The restaurant business is competitive. It operates on low margins, with new restaurants infamously prone to failure. And as with many businesses, the fixed costs of operating a restaurant are relatively high. You need to pay rent and utilities, and you need to cover other overhead like insurance and the interest on loans you took out to get the business started in the first place. Forcing these businesses to stay take-out only indefinitely will force them to close without government help, but letting them reopen for sit-down dining only marginally changes the calculus as long as customers are wary of actually showing up.
I asked a half-dozen restaurant owners from DC to Austin to central Pennsylvania if their businesses could survive the 20-30 percent decline in bookings that OpenTable was showing before the shutdown started. The only one who thought he could owns the building he operates in, giving him lower operating costs than a typical restaurateur. To save the industry, governments need to actually address the virus. Until that time comes we need to put restaurants on life support — simply letting them reopen empty isn’t going to work.
“Reopening” won’t help large sectors of the economy
Beyond restaurants, the Trump administration’s relatively aggressive opening plan will still leave large segments of the economy largely shuttered.
In particular, Trump’s “Phase 1” plan — echoed by Republican governors — calls for white-collar workers to continue working remotely and calls for Americans as a whole to continue avoiding “non-essential” travel. Those are reasonable steps of caution that will continue to take a hammer to the economy. It can’t be fixed by reopening personal service businesses.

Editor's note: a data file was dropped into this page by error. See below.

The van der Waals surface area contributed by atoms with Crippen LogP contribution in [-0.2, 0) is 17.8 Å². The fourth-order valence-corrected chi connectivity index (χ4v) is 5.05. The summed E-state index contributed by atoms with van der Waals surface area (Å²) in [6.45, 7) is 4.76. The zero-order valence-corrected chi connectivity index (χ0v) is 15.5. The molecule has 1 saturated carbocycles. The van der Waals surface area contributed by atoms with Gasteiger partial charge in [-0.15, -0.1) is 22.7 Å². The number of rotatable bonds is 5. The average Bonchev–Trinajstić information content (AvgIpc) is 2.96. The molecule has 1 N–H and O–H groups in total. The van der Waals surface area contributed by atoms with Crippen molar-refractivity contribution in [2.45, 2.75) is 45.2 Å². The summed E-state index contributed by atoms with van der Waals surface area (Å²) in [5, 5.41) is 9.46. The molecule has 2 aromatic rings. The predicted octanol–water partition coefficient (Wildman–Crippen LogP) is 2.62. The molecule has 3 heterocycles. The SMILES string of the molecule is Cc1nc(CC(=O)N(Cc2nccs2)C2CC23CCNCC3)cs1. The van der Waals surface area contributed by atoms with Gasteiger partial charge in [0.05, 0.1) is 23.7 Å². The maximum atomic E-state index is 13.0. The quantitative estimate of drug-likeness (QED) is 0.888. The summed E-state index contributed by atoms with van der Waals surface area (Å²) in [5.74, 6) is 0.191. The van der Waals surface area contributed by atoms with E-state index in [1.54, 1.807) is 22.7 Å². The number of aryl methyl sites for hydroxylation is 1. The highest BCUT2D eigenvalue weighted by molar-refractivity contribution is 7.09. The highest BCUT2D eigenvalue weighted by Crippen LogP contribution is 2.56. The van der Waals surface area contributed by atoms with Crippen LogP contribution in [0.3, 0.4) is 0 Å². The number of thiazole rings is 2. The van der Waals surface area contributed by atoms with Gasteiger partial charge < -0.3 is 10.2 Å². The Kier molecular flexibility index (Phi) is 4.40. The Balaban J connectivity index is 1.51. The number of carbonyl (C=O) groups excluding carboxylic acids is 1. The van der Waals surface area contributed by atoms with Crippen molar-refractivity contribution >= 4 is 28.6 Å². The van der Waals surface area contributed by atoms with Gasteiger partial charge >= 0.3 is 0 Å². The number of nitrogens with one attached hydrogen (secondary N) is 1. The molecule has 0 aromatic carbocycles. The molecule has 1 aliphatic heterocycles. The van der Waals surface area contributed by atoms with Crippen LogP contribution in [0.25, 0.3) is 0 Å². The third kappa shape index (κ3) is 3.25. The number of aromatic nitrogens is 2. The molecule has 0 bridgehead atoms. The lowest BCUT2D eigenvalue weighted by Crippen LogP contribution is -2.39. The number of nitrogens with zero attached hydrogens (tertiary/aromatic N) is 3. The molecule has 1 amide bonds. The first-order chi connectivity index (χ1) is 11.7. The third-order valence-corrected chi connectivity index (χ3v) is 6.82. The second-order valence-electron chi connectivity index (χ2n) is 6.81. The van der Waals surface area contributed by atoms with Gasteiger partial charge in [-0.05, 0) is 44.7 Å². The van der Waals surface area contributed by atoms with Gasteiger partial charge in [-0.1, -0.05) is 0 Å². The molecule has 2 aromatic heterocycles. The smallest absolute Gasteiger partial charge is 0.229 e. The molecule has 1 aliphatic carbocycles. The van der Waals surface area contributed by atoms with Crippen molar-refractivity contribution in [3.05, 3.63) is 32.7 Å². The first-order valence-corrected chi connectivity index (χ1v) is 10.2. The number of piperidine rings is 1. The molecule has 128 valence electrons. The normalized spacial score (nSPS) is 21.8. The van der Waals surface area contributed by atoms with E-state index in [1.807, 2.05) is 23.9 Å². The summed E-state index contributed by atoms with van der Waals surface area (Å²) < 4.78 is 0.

Hotel vacancy rates, for example, had already fallen by 25-50 percent as of mid-March while revenue per booked room fell by a third. This isn’t going to recover until people are told it’s safe to travel again. At $218 billion in annual revenue, the hotel industry is nearly triple the size of the combined hair and nail salon industries.
The $171 billion dollar airline industry is not currently shut down and thus can’t be “reopened” by fiat, but passenger volumes have fallen by 95 percent in the US. That’s an enormous loss to a large industry, plus secondary losses to related businesses like airport shops and rental car companies. As of a month ago, taxi companies in New York had lost two-thirds of their customers. And while New York City was unusually hard hit by the virus, it also has by far the lowest car ownership rate of any place in the country and thus the largest share of people who may have no better option than to hop into the back seat of a stranger’s car.
By the same token, the International Air Transport Association’s survey data indicates that just 14 percent of the public say they’re likely to resume flying as soon as restrictions are lifted — with 40 percent of the population saying they’re likely to wait six months or more.
Here's the full chart on the @IATA survey showing that 40% of pax will wait 6+ months post-lock down before traveling. Note that it also shows slipping confidence from the February version. Not good news for airlines or associated industries. #AvGeek pic.twitter.com/c43cZHzFfX— Seth Miller (@WandrMe) April 21, 2020